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Living on the Land - at Last!

Living on the Land - at Last!

Patrick Whitefield

I usually reckon that if you want to make a living growing vegetables for a box scheme you need five acres (2ha) and a tractor. That’s what Ruth Hancock and her partner Jason ‘Mole’ Cole have got in east Devon at their smallholding, Fresh and Green. In fact Ruth confesses to a certain love for her tractor and a weakness for buying second hand machinery to pull behind it. She hardly ploughs, though. Her main implement is a disc harrow, which cultivates the top layer of the soil but leaves the soil profile undisturbed - a good compromise between the no-till ideal and the practicalities of growing a crop.

I also maintain - and I’m far from being the only one who says this - that the real key to success on an organic market garden is to live on site. There are such a diversity of jobs to be done, often from first thing in the morning till well after dark, that living off site and commuting to work is a crazy proposition. But that’s what Ruth has been doing for the seven years since they got the land. (Mole mainly works off site as a contract gardener.) But now at last they’ve got temporary planning permission to live on their land and by the time you read this the mobile home will be on site.

Box scheme customers want a lot of variety in their weekly box so a much greater range of crops need to be grown than would be the case on another kind of market garden. This makes for a large number of small crops, so constant attention is needed. The customers also want supply throughout the year, so successional cropping is necessary, which adds to the complexity.

One of the greatest challenges for organic growers is slugs, and picking them off the crops by hand is an essential component of a control programme without the use of chemicals. Slugs mainly come out after dark, which makes for a ridiculously long working day if you can’t take a break for an hour or so and start again when the sun has set. This is easy enough if your home is right there on the farm but hard if you live miles away.

Chickens and ducks, when integrated into the crop rotation, can seriously decrease the slug population. They also add another welcome product to the boxes, while they clear up the remains of a previous crop and weed the ground ready for the next one. This is the ‘chicken tractor’ idea which is such a favourite of permaculture. Ruth has both chickens and ducks and also pigs, which can take on heavier cultivation jobs. All these need looking after, feeding and in the case of the poultry shutting up at night, letting out in the morning and egg collecting. This is another important reason for living on site.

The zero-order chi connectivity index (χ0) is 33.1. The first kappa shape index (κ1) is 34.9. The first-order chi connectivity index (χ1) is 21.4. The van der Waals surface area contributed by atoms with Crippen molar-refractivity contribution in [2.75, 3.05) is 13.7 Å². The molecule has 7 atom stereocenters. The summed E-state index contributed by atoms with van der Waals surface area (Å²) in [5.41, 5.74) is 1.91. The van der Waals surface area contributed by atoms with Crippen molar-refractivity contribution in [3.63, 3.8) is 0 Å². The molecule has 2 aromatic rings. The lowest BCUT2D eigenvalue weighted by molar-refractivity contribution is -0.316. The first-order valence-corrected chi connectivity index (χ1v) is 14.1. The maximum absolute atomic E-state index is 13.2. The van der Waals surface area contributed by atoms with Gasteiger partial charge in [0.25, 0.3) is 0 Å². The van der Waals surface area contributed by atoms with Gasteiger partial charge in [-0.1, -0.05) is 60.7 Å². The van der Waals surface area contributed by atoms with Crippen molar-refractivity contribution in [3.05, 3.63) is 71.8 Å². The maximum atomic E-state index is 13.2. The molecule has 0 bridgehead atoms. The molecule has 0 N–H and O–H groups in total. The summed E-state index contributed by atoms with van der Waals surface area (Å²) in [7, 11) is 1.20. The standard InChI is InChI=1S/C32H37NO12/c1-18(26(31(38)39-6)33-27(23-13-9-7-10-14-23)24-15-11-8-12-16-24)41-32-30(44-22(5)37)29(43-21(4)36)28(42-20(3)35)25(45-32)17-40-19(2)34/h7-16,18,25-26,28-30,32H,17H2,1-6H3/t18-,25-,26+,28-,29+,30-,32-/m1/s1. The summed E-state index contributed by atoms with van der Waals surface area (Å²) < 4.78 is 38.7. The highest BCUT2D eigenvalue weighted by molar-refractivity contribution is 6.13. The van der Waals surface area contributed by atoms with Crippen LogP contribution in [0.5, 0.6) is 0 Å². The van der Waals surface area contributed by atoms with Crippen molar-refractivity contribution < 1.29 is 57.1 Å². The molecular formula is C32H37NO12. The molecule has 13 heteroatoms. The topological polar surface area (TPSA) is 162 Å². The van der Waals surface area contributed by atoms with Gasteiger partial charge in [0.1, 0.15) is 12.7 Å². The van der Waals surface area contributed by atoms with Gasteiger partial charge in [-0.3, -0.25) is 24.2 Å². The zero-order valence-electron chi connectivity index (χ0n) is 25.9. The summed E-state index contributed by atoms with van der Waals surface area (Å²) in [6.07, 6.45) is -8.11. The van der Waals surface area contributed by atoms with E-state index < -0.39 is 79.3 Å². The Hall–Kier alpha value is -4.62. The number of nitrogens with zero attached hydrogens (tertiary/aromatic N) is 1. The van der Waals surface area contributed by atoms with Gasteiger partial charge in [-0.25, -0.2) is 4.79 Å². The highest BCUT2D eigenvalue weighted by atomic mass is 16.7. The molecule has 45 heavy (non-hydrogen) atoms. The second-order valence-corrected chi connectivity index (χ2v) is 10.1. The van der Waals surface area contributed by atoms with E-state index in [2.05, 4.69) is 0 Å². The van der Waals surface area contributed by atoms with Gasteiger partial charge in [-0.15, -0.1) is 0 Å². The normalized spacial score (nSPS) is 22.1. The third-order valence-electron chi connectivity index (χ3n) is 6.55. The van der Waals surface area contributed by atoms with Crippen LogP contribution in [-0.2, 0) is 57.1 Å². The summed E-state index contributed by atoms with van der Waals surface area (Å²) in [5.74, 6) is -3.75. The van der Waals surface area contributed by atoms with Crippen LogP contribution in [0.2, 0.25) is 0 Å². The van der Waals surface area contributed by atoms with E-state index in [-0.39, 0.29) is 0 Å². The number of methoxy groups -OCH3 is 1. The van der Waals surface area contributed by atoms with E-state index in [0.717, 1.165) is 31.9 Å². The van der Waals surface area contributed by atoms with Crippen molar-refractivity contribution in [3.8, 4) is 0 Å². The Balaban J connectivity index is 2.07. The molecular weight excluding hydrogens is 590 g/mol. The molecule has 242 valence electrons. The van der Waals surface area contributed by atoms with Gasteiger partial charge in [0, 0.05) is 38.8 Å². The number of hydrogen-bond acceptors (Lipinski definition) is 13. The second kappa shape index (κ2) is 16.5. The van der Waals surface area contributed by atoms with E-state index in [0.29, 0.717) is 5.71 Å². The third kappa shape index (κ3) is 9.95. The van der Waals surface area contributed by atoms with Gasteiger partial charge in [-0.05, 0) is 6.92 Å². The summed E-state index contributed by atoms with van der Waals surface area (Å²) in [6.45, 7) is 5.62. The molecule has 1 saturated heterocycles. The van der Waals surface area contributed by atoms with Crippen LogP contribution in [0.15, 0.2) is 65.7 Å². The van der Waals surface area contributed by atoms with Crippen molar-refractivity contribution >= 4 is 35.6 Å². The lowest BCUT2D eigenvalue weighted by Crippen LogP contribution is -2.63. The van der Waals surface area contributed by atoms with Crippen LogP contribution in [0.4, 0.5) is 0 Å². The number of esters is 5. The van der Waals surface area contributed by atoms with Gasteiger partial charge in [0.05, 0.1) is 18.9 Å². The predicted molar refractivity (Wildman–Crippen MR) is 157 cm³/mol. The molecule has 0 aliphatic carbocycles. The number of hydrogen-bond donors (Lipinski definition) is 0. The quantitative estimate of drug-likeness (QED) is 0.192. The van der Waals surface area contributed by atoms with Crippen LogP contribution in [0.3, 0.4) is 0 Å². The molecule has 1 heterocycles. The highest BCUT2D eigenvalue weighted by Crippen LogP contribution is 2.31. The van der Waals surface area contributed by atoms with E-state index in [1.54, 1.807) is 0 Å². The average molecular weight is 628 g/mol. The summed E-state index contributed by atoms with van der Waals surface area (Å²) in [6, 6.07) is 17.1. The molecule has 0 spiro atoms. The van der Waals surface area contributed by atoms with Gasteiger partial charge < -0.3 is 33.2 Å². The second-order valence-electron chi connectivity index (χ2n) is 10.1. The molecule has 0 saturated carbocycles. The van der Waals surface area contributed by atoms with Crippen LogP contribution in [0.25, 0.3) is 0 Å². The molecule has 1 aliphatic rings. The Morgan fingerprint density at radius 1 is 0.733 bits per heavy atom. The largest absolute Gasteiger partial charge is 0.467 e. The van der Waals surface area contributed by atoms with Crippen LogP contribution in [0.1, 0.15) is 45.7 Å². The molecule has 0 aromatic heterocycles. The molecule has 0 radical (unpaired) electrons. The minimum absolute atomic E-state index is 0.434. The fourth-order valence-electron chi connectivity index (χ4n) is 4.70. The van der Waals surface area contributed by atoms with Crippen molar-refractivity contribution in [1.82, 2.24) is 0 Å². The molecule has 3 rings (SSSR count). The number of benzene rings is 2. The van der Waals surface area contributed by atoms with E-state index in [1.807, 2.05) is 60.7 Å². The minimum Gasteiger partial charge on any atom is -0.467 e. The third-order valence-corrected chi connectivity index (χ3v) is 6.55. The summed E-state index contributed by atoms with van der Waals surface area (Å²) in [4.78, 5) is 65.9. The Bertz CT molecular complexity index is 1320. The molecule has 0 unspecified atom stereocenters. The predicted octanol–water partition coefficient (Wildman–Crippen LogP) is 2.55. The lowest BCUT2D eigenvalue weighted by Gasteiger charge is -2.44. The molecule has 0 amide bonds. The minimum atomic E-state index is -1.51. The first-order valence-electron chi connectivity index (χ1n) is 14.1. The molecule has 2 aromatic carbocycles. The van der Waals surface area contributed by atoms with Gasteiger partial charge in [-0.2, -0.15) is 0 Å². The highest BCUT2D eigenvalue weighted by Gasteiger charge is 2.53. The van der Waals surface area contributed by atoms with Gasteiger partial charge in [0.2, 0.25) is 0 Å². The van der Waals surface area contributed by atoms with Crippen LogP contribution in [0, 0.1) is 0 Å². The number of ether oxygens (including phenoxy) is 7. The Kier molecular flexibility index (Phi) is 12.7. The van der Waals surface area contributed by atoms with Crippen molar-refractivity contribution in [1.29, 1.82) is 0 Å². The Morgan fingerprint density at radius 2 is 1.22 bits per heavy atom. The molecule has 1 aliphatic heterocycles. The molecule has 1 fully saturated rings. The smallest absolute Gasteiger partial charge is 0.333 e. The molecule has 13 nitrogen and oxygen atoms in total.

Polytunnels are an essential component of a box scheme. People expect tomatoes, cucumbers and other tender crops in summer and salads in the winter. None of these can be reliably grown outside in the British climate. Controlling the humidity and temperature in a tunnel is the organic way of preventing fungus diseases, and the only realistic way of doing this on a small scale is to be on hand to open and close ventilation as necessary, at any time through the day or night. All in all they had an undeniable need to live on the land, but such is the nature of the planning system that it took them seven years to get permission.

I have a personal connection with Ruth and Mole and their land. Mole came on one of our permaculture design courses and when they first got the land they asked me down to give some advice on designing it. So I was very happy to be with them on the land last week when they celebrated getting their planning permission. One of the things I had recommended was a network of windbreaks and I was pleased to see them growing well. Good shelter makes a big difference to plant growth on most sites but it’s often sadly neglected. Next to telling people they need to live as close to their vegetables as possible, it’s often the most valuable thing I can recommend to people designing a new growing site.

http://patrickwhitefield.co.uk/post.php?blog_id=14